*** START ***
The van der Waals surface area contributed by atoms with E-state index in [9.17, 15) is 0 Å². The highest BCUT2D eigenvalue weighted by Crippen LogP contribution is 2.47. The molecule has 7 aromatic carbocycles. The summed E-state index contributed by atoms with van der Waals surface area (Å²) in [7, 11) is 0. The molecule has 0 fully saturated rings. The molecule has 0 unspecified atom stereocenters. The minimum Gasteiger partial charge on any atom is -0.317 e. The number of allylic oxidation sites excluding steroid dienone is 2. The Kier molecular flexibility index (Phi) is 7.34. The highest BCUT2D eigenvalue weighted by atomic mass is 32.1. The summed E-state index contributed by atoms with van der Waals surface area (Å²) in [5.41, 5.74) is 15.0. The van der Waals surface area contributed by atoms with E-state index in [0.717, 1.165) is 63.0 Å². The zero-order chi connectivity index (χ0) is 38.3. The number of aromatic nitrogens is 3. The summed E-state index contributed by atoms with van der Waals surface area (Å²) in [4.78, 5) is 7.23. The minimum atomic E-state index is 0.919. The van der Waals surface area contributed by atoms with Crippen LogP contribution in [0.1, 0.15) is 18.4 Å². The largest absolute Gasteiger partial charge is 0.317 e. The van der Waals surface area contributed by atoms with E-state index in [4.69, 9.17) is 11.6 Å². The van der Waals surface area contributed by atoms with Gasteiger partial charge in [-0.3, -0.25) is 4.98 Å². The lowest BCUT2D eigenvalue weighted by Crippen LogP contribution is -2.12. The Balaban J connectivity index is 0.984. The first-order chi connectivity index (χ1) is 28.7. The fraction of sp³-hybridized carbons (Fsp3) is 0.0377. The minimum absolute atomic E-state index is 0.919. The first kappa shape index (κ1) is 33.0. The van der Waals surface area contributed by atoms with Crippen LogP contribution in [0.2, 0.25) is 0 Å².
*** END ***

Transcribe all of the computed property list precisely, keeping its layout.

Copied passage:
The van der Waals surface area contributed by atoms with E-state index in [9.17, 15) is 0 Å². The highest BCUT2D eigenvalue weighted by Crippen LogP contribution is 2.47. The molecule has 7 aromatic carbocycles. The summed E-state index contributed by atoms with van der Waals surface area (Å²) in [7, 11) is 0. The molecule has 0 fully saturated rings. The molecule has 0 unspecified atom stereocenters. The minimum Gasteiger partial charge on any atom is -0.317 e. The number of allylic oxidation sites excluding steroid dienone is 2. The Kier molecular flexibility index (Phi) is 7.34. The highest BCUT2D eigenvalue weighted by atomic mass is 32.1. The summed E-state index contributed by atoms with van der Waals surface area (Å²) in [5.41, 5.74) is 15.0. The van der Waals surface area contributed by atoms with E-state index in [0.717, 1.165) is 63.0 Å². The zero-order chi connectivity index (χ0) is 38.3. The number of aromatic nitrogens is 3. The summed E-state index contributed by atoms with van der Waals surface area (Å²) in [4.78, 5) is 7.23. The minimum atomic E-state index is 0.919. The van der Waals surface area contributed by atoms with Crippen LogP contribution in [0.1, 0.15) is 18.4 Å². The largest absolute Gasteiger partial charge is 0.317 e. The van der Waals surface area contributed by atoms with E-state index in [4.69, 9.17) is 11.6 Å². The van der Waals surface area contributed by atoms with Gasteiger partial charge in [-0.3, -0.25) is 4.98 Å². The lowest BCUT2D eigenvalue weighted by Crippen LogP contribution is -2.12. The Balaban J connectivity index is 0.984. The first-order chi connectivity index (χ1) is 28.7. The fraction of sp³-hybridized carbons (Fsp3) is 0.0377. The minimum absolute atomic E-state index is 0.919. The first kappa shape index (κ1) is 33.0. The van der Waals surface area contributed by atoms with Crippen LogP contribution in [0.2, 0.25) is 0 Å².